A common question that arises, in times of scandal, personal crisis and war is this: “Jesus commands us to forgive, but are we supposed to do that in the absence of repentance?”
Here’s the short answer: Yes.
Here’s the slightly longer answer, given by our Lord himself: “And whenever you stand praying, forgive, if you have anything against any one; so that your Father also who is in heaven may forgive you your trespasses.” – Mark 11:25
The basic, radical teaching of the Christian faith, despite all attempts by our culture to avoid it, is this: “Love your enemies”. An enemy is not somebody who means well. An enemy is somebody who, impenitently and with malice aforethought, means ill and chooses to do you harm for the sake of his own selfish purposes. Enemies are people who mean to sin against us and who have not said (and for all we know may never say), “I’m sorry.”
Our faith binds us to extend forgiveness to them. And the fact they are impenitent does not give us license to hold on to bitterness toward them. The command is absolute: forgive us our trespasses as we forgive those (everybody, not just the people who have satisfied us emotionally by a serious act of contrition) who trespass against us.
The reasons for this are twofold. First, we aren’t God. But second, because we aren’t God, our insistence on holding on to unforgiveness (which we call “righteous anger”) hurts nobody but ourselves and those around us and, as a general rule simply gives power to the person who hurts us.
Case in point: the various people we all know who imagine that somehow or other, suckling at the breast of fury constitutes “doing something” about priest abuse, or the war, or some other issue that arouses passion. The reality is it does nothing–nothing whatsoever–about getting rid of bad clerics, helping victims, or bringing a single person closer to God or to the communion of saints. The only actual, practical results are that people who refuse to forgive evils committed are filled with bitterness, feel an ever weaker grip on their faith, “encourage” one another in small (but growing) ways to consider the possibility of schism, hatred of their country or the enemy, and nurture an ever deeper cynicism. St. James is right: the anger of man does not bring about the righteousness of God (James 1:20).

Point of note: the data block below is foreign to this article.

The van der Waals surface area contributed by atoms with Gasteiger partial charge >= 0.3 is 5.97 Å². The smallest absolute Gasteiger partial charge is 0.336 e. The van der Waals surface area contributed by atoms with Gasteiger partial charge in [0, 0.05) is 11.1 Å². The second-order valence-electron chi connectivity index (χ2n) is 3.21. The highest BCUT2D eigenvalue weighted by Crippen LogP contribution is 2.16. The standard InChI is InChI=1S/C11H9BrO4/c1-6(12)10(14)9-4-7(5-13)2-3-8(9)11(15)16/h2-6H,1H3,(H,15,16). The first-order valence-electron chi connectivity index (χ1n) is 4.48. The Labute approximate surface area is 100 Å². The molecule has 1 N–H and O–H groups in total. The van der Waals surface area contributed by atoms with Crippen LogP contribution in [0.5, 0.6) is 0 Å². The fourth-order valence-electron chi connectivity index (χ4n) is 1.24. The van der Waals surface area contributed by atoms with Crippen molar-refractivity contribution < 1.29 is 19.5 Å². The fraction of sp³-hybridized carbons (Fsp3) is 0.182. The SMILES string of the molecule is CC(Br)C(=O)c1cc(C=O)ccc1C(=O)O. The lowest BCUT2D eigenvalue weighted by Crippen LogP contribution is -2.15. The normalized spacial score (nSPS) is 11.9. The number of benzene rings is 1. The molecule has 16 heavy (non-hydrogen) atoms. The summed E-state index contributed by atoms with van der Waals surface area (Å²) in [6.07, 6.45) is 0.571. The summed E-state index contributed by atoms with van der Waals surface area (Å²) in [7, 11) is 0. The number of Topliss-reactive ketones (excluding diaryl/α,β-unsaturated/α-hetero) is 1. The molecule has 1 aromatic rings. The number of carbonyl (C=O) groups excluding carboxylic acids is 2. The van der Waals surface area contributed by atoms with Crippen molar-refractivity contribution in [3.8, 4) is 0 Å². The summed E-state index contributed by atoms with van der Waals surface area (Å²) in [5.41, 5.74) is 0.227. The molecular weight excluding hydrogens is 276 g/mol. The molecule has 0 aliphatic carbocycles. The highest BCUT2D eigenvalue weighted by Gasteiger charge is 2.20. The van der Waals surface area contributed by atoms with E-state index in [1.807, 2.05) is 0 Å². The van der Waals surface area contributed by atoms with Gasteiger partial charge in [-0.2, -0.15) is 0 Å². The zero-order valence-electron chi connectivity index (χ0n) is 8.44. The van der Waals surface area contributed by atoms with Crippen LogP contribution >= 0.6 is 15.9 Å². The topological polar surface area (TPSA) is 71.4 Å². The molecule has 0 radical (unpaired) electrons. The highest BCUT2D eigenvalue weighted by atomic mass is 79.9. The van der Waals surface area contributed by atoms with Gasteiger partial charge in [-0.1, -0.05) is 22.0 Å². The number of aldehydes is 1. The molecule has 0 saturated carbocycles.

The command of Jesus is to extend forgiveness to enemies. It is not to pretend the sin never happened. It is not to pretend the impenitent person is penitent. It is not to be non-confrontational, or bend over and take it, or see no evil. It is not to refuse to take practical action, up to and including jailing or (in a just war) even killing your enemy. But it is to forgive nonetheless. It is to wish their good, to refuse to let cynicism master faith, hope, and charity, to hope for the best while keeping a firm eye on reality.
Some people believe they can play the “I don’t have to forgive until my enemy says “sorry” game”. If we buy that, we have to realize that a) we are directly disobeying Jesus Christ and b) the punishment for that sin is found in the sin itself. For, nine times out of ten, our unforgiveness is going to punish ourselves, not our enemy. We are going to be handing our happiness over–for the rest of our lives, mind you–to people who may not even know we exist, much less care. We are going to sentence ourselves to be chained to misery forever and to be slaves of people long dead. It’s folly. And it’s why Jesus is right. Refusal to extend forgiveness (for “justice’ sake”, as we always tell ourselves) is, I believe, one of the most deadly manifestations of pride in the world. It achieves nothing of what it promises (“Someday that jerk will say he’s sorry and you’ll be vindicated for all the world to see!”) and it ruins not just our life, but typically, the lives of those around us who must suffer our descent into unrequited rage.
Indeed, refusal to forgive trains us for nothing but misery. We think we will find peace when They say they’re sorry. But if we’ve trained ourselves to be bitter and cynical, we will be stuck there no matter what They say (because who can ever believe Them anyway?) And besides, if one of Them says sorry, there are always going to be plenty more who don’t. So we hold on to our bitterness in any event.
Nope. Peace does not come from refusal to forgive. Nor does vindication, safety or security. Nor does any other good thing. Refusal to extend forgiveness (extend, mind you: it is up to the sinner to repent and receive it) does only harm–and primarily to the person who refuses to extend forgiveness.